THE INTERNATIONAL CRIMINAL TRIBUNAL FOR THE FORMER YUGOSLAVIA: AN EXERCISE IN LAW, POLITICS AND DIPLOMACY BY RACHEL KERR (OXFORD: OXFORD UNIVERSITY PRESS, 2004) 239 PAGES. PRICE AUD$180.00 (HARDCOVER). ISBN 0 19 926305 1

JAMES UPCHER

Abstract


THE INTERNATIONAL CRIMINAL TRIBUNAL FOR THE FORMER YUGOSLAVIA: AN EXERCISE IN LAW, POLITICS AND DIPLOMACY BY RACHEL KERR (OXFORD: OXFORD UNIVERSITY PRESS, 2004) 239 PAGES. PRICE AUD$180.00 (HARDCOVER). ISBN 0 19 926305 1 


When the International Criminal Tribunal for the Former Yugoslavia (ICTY) was established in 1993, the fabric uniting the Balkans was ripping apart. How could an ad hoc Tribunal, thousands of kilometres from the conflict with no enforcement apparatus, ameliorate the anarchy and destruction sweeping the region? In its early years it languished almost unused, its courtrooms empty. In 2005, as the ICTY moves slowly towards the completion of its mandate, increased international pres- sure has led to a series of surrenders of indicted suspects.1 It is a significant achievement that Slobodan Milosevic, the alleged architect of so much of the car- nage in the Balkans, now sits in the dock of the ICTY, defending charges of geno- cide, crimes against humanity and war crimes. His favoured approach is to play the martyr.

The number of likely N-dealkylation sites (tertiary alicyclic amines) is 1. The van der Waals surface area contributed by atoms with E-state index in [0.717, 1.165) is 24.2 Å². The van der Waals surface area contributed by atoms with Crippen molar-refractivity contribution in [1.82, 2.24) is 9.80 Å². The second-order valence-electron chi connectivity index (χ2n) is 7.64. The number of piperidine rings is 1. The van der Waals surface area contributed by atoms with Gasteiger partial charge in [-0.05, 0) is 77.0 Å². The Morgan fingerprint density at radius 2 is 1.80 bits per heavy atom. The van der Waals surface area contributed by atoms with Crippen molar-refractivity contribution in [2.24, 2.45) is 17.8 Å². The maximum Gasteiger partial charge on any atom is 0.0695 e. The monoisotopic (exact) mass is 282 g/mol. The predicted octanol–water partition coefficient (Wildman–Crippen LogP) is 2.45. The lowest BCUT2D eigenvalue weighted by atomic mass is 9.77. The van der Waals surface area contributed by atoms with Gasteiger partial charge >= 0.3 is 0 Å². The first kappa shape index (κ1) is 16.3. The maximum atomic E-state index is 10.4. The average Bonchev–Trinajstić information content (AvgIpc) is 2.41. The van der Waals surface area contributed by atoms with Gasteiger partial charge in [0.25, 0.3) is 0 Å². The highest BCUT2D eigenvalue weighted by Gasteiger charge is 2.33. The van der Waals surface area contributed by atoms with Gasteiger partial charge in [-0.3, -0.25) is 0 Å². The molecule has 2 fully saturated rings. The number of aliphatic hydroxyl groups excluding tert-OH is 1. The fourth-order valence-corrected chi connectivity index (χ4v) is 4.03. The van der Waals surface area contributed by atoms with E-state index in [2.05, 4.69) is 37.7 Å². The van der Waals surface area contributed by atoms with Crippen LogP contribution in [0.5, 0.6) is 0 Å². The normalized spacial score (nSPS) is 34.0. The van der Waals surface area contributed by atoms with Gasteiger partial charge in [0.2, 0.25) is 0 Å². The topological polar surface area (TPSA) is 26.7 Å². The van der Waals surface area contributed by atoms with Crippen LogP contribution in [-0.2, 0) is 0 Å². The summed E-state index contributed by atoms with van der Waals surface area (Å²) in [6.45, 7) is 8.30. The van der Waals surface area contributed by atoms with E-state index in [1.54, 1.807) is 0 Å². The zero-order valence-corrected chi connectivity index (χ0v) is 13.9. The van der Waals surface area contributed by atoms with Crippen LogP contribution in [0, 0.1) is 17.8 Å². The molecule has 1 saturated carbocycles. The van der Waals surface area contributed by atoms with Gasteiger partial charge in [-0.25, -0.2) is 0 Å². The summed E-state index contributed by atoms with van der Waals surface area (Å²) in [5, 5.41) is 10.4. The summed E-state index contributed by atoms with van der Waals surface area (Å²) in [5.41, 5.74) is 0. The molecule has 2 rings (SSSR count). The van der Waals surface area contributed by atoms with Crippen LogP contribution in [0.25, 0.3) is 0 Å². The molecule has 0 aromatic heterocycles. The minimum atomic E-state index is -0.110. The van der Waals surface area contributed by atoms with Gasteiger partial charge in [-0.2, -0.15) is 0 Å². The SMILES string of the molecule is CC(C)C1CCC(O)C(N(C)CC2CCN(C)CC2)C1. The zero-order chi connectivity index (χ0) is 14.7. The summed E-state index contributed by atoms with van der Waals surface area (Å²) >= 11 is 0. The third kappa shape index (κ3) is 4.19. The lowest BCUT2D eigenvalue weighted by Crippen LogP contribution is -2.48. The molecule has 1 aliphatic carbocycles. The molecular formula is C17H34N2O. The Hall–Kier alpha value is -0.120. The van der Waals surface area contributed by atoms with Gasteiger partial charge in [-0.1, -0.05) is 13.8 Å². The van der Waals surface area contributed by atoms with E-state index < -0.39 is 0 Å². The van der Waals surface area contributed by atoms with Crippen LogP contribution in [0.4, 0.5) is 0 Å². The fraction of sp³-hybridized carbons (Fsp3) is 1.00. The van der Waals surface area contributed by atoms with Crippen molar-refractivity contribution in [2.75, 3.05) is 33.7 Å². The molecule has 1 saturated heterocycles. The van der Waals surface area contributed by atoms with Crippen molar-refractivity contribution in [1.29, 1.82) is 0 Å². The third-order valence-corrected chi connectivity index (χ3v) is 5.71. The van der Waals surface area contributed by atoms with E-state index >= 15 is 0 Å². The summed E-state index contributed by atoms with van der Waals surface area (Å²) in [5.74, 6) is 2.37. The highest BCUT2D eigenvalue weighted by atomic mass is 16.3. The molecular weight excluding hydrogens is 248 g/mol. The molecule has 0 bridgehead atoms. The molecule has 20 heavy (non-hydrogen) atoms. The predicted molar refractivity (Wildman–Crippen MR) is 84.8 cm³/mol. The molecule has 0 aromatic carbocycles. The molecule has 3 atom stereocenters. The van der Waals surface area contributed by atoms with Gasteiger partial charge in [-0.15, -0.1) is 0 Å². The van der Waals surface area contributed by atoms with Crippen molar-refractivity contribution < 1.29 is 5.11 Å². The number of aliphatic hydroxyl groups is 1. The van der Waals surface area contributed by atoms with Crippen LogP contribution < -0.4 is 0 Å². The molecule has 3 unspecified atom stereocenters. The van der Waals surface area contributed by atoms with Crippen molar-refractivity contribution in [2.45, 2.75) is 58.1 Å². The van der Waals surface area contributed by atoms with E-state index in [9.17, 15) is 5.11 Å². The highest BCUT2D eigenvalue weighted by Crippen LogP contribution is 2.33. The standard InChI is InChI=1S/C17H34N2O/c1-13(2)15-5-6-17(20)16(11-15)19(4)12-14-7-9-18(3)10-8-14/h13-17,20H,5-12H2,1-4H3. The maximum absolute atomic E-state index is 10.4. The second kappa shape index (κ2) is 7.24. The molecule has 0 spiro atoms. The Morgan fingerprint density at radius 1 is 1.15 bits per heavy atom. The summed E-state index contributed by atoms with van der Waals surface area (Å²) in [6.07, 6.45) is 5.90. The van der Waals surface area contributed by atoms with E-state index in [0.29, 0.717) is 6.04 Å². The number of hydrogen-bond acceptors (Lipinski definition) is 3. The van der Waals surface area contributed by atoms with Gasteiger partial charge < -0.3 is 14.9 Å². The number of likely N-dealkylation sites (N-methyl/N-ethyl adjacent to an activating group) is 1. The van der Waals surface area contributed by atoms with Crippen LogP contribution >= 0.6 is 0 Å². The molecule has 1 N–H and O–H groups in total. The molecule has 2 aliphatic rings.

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DOI: http://dx.doi.org/10.21153/dlr2005vol10no2art306

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